Patho Patho #39

Question

Expected findings in a client with diabetic ketoacidosis include:

Answers

  1. K+ 3.0 mEq.
    • Rationale:

      This answer choice is not correct because a K+ level of 3.0 mEq/L is very low. Hypokalemia is the most important cause of mortality in DKA clients and is therefore not an expected finding.

  2. reports of abdominal pain.
    • Rationale:

      This answer is correct because clients with DKA will often report abdominal pain due to the state of metabolic acidosis and the breakdown of fat to be used for fuel.

  3. blood pressure 78/48.
    • Rationale:

      This answer choice is not correct because a blood pressure of 78/48 is very low. Hypotension in the setting of DKA is an indicator of severe hypovolemia and is not an expected finding.

  4. respiratory acidosis.
    • Rationale:

      This answer choice is not correct because clients with DKA develop metabolic acidosis as opposed to respiratory acidosis due to lipolysis and the use of fat for fuel.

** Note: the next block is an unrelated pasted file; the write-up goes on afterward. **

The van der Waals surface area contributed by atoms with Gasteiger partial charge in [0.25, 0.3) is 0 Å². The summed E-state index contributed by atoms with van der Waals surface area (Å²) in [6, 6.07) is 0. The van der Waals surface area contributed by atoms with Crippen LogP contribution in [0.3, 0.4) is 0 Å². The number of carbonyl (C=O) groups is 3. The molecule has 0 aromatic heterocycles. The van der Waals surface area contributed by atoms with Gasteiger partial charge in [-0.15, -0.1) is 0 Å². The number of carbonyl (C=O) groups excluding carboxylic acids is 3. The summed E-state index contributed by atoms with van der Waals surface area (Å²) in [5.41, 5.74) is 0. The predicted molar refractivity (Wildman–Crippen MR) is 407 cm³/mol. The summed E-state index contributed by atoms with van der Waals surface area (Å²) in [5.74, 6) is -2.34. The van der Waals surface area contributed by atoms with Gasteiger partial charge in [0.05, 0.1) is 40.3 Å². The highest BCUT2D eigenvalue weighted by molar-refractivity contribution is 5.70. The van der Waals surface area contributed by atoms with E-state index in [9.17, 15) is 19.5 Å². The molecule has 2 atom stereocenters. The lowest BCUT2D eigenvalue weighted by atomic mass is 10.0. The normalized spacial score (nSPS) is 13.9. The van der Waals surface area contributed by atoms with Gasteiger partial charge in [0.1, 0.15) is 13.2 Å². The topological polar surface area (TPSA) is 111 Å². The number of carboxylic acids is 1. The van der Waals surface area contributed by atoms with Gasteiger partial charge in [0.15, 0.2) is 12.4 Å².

Overview

This question is asking the nurse to identify which manifestation the nurse should expect when assessing a client with diabetic ketoacidosis (DKA). DKA occurs in clients with pre-existing diabetes mellitus Type I when exposed to physical or psychosocial stress. The stress response releases hormones which cause hyperglycemia and acidosis. Metabolic acidosis associated with DKA causes the client to experience abdominal pain.

Explanation

Learning Outcomes

DKA is extreme hyperglycemia with associated metabolic acidosis that occurs in clients with Type I diabetes mellitus. Acidosis occurs due to the breakdown of fat instead of glucose due to the absolute deficiency of insulin. As a result of lipolysis, a metabolic acidosis develops with decreased pH and HCO3 levels. Reports of abdominal pain are expected in these clients because of the presence of metabolic acidosis and the breakdown of fat to be used for fuel.

Test Taking Tip

Make sure to always be able to recognize manifestations that are EXPECTED vs. signs/symptoms of potential vertical complications. Critical complications are not expected and the nurse should monitor for and intervene when present.

Video Rationale